October 28, 2020
A team of scientists from Woods Hole Oceanographic Institution (WHOI) and NOAA Fisheries are collaborating to help stem the decline of a critically endangered population of beluga whales in the Cook Inlet, Alaska. A study recently published in Animal Microbiome outlines important first steps in understanding epidermal microbial communities in beluga whales, as well as their role in beluga health. This study is one piece of a larger puzzle for researchers looking at everything from social structure to acoustic interference and contaminants, all with the shared mission to reverse the dire decline of this vulnerable population.
Beluga whales in Cook Inlet, Alaska are critically endangered. Despite protections that have been in place 2006, beluga whales living in the Cook Inlet region of Alaska are still declining, currently numbering approximately 300 members. Scientists are confounded as to why their numbers are still so low, and are considering all possible reasons, including ocean contamination, pathogens, noise, habitat degradation, ship-strikes, disease, and declines in available prey food. Many other populations of beluga whales remain healthy, including the neighboring population in Bristol Bay, Alaska.
Scientists from WHOI and NOAA used skin biopsies obtained from Cook Inlet and Bristol Bay belugas to closely study their skin microbiomes, with a goal of developing a baseline for comparisons among healthy and affected populations, and a health index that will allow researchers to identify sick individuals with minimally invasive sampling.
“After a huge research effort in human microbiomes, science is beginning to show a lot of links between microbiomes and health in humans – and an emerging field of research is showing that may be true for whales, as well,” says Amy Van Cise, a guest investigator at WHOI and postdoctoral research biologist at NOAA. “The question is whether we can use that to aide in efforts to conserve this population before it is too late.”
“Initial indications show that environment has a strong influence on skin microbiomes in these populations, but there is much more work to be done – and quickly – in order to reverse these dire population trends,” adds Paul Wade, the lead for beluga research at Alaska Fisheries Science Center, NOAA Fisheries.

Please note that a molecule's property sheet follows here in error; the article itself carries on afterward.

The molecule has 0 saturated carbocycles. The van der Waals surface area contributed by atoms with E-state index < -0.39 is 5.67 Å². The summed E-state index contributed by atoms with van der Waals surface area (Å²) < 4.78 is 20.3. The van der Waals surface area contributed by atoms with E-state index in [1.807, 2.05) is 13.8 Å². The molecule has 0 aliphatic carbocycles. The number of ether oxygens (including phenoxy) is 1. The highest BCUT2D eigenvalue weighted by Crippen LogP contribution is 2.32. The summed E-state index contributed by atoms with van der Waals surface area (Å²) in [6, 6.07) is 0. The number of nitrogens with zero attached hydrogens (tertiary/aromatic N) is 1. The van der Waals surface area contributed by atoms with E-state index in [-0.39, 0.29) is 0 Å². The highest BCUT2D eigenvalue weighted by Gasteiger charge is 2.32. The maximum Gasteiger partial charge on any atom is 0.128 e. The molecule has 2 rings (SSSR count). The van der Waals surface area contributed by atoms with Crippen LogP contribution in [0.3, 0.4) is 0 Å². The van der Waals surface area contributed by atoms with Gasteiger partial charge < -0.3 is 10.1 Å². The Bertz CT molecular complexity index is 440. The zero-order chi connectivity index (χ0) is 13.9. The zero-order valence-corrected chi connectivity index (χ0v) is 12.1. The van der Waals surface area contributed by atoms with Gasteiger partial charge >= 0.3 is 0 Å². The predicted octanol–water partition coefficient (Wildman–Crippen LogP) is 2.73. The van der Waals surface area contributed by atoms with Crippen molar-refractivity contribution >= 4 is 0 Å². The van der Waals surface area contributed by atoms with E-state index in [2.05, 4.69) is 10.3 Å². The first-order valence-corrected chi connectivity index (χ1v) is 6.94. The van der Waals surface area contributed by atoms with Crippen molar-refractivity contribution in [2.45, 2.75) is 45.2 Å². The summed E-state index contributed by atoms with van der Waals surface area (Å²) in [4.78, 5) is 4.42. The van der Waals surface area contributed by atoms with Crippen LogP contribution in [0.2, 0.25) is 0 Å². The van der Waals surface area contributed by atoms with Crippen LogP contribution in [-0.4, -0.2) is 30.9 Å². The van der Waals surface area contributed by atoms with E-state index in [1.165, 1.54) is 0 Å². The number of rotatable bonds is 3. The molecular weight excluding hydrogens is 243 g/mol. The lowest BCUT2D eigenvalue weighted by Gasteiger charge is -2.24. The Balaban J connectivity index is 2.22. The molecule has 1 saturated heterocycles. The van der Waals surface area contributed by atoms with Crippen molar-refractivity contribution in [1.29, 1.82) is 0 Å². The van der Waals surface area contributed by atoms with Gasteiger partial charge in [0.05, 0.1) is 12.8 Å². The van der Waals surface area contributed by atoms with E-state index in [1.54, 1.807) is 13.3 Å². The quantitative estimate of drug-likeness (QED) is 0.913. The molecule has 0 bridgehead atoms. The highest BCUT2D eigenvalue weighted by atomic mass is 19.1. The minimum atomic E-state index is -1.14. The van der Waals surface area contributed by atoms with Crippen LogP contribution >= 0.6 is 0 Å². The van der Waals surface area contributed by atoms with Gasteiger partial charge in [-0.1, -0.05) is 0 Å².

The Woods Hole Oceanographic Institution (WHOI) is a private, non-profit organization on Cape Cod, Massachusetts, dedicated to marine research, engineering, and higher education. Established in 1930, its primary mission is to understand the ocean and its interaction with the Earth as a whole, and to communicate an understanding of the ocean’s role in the changing global environment. WHOI’s pioneering discoveries stem from an ideal combination of science and engineering—one that has made it one of the most trusted and technically advanced leaders in basic and applied ocean research and exploration anywhere. WHOI is known for its multidisciplinary approach, superior ship operations, and unparalleled deep-sea robotics capabilities. We play a leading role in ocean observation, and operate the most extensive suite of data-gathering platforms in the world. Top scientists, engineers, and students collaborate on more than 800 concurrent projects worldwide—both above and below the waves—pushing the boundaries of knowledge and possibility. For more information, please visit www.whoi.edu
About NOAA Fisheries: NOAA's mission is to understand and predict changes in the Earth's environment, from the depths of the ocean to the surface of the sun, and to conserve and manage our coastal and marine resources. Join us on Twitter, Facebook, Instagram and our other social media channels.
- The field of marine mammal microbiome studies has been mostly focused on understanding individual and population health, to inform conservation efforts. Previous studies on species like humpbacks and common bottlenose dolphins show that marine mammals have a core skin microbiome community that doesn't change with season or geography.
- Researchers were surprised to find that isn’t true in these beluga whale populations. Possible reasons range from these belugas not having a core microbiome, to them living in ecosystems that are so disturbed that they aren’t able to maintain healthy skin microbiomes.
- Researchers found that many factors affected an individual’s microbiome: from where it lives to what year it is or even the individual’s sex. Just as we have seen in humans, the beluga whale microbiome is tightly linked with the complex individual lives of each animal.
- Researchers looked for "potential pathogens" (close relatives of known pathogenic species, since so little is known about marine mammal pathogens) that differed in abundance between sick and healthy individuals. Several key species were identified that may be important indicators of health or disease, and that is likely where future research will focus.
- The goal is to find enough indicator species of "healthy" or "diseased" microbiomes, and use those to develop an index, allowing researchers to determine whether an individual is healthy without the need to capture for a full health assessment, which is stressful to the animals and no longer possible in the Cook Inlet population.